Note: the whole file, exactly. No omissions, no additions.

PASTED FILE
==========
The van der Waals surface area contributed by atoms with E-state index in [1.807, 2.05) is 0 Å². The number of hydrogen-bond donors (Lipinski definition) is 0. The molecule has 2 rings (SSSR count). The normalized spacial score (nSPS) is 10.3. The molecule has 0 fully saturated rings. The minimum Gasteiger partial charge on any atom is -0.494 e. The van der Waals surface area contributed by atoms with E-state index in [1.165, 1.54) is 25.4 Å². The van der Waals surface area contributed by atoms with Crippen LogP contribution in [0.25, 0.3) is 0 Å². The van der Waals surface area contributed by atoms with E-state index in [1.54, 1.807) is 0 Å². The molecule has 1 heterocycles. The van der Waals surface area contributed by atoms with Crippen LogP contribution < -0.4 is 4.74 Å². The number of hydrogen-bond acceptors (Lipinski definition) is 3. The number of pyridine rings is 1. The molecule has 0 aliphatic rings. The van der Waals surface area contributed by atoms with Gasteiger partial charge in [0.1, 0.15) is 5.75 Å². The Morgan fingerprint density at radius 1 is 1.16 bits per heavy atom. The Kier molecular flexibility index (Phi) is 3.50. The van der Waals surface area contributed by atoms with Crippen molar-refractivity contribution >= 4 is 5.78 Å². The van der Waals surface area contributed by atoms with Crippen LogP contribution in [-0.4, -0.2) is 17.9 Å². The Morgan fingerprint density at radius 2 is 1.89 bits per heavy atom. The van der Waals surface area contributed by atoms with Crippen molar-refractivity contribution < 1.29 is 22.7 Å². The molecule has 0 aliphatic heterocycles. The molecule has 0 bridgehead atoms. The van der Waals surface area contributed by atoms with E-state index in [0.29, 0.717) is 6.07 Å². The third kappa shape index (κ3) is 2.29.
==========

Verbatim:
The van der Waals surface area contributed by atoms with E-state index in [1.807, 2.05) is 0 Å². The number of hydrogen-bond donors (Lipinski definition) is 0. The molecule has 2 rings (SSSR count). The normalized spacial score (nSPS) is 10.3. The molecule has 0 fully saturated rings. The minimum Gasteiger partial charge on any atom is -0.494 e. The van der Waals surface area contributed by atoms with E-state index in [1.165, 1.54) is 25.4 Å². The van der Waals surface area contributed by atoms with Crippen LogP contribution in [0.25, 0.3) is 0 Å². The van der Waals surface area contributed by atoms with E-state index in [1.54, 1.807) is 0 Å². The molecule has 1 heterocycles. The van der Waals surface area contributed by atoms with Crippen LogP contribution < -0.4 is 4.74 Å². The number of hydrogen-bond acceptors (Lipinski definition) is 3. The number of pyridine rings is 1. The molecule has 0 aliphatic rings. The van der Waals surface area contributed by atoms with Gasteiger partial charge in [0.1, 0.15) is 5.75 Å². The Morgan fingerprint density at radius 1 is 1.16 bits per heavy atom. The Kier molecular flexibility index (Phi) is 3.50. The van der Waals surface area contributed by atoms with Crippen molar-refractivity contribution >= 4 is 5.78 Å². The van der Waals surface area contributed by atoms with Crippen LogP contribution in [-0.4, -0.2) is 17.9 Å². The Morgan fingerprint density at radius 2 is 1.89 bits per heavy atom. The van der Waals surface area contributed by atoms with Crippen molar-refractivity contribution < 1.29 is 22.7 Å². The molecule has 0 aliphatic heterocycles. The molecule has 0 bridgehead atoms. The van der Waals surface area contributed by atoms with E-state index in [0.29, 0.717) is 6.07 Å². The third kappa shape index (κ3) is 2.29.